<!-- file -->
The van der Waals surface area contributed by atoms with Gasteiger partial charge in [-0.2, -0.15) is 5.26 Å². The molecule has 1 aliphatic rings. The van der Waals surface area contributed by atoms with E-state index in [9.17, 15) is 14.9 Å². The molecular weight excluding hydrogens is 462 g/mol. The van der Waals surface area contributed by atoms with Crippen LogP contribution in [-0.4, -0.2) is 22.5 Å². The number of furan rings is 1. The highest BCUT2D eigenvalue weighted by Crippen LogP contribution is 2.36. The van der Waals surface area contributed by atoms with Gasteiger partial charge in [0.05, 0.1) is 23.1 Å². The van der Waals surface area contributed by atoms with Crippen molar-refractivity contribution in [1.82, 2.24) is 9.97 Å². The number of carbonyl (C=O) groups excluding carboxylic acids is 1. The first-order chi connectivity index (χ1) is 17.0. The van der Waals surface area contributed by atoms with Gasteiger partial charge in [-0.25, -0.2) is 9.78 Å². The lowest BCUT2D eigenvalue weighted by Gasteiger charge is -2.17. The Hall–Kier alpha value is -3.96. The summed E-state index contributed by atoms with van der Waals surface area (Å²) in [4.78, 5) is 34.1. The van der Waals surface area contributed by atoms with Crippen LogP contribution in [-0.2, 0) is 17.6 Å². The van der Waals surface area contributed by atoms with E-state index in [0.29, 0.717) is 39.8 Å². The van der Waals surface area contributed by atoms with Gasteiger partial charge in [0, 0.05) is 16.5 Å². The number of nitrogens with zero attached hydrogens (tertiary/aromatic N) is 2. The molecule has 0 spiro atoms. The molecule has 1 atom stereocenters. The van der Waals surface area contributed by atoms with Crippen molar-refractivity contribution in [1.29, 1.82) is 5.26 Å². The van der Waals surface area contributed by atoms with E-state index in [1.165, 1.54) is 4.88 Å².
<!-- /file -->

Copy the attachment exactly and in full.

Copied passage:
The van der Waals surface area contributed by atoms with Gasteiger partial charge in [-0.2, -0.15) is 5.26 Å². The molecule has 1 aliphatic rings. The van der Waals surface area contributed by atoms with E-state index in [9.17, 15) is 14.9 Å². The molecular weight excluding hydrogens is 462 g/mol. The van der Waals surface area contributed by atoms with Crippen LogP contribution in [-0.4, -0.2) is 22.5 Å². The number of furan rings is 1. The highest BCUT2D eigenvalue weighted by Crippen LogP contribution is 2.36. The van der Waals surface area contributed by atoms with Gasteiger partial charge in [0.05, 0.1) is 23.1 Å². The van der Waals surface area contributed by atoms with Crippen molar-refractivity contribution in [1.82, 2.24) is 9.97 Å². The number of carbonyl (C=O) groups excluding carboxylic acids is 1. The first-order chi connectivity index (χ1) is 17.0. The van der Waals surface area contributed by atoms with Gasteiger partial charge in [-0.25, -0.2) is 9.78 Å². The lowest BCUT2D eigenvalue weighted by Gasteiger charge is -2.17. The Hall–Kier alpha value is -3.96. The summed E-state index contributed by atoms with van der Waals surface area (Å²) in [4.78, 5) is 34.1. The van der Waals surface area contributed by atoms with Crippen LogP contribution in [-0.2, 0) is 17.6 Å². The van der Waals surface area contributed by atoms with E-state index in [0.29, 0.717) is 39.8 Å². The van der Waals surface area contributed by atoms with Gasteiger partial charge in [0, 0.05) is 16.5 Å². The number of nitrogens with zero attached hydrogens (tertiary/aromatic N) is 2. The molecule has 0 spiro atoms. The molecule has 1 atom stereocenters. The van der Waals surface area contributed by atoms with Crippen molar-refractivity contribution in [1.29, 1.82) is 5.26 Å². The van der Waals surface area contributed by atoms with E-state index in [1.165, 1.54) is 4.88 Å².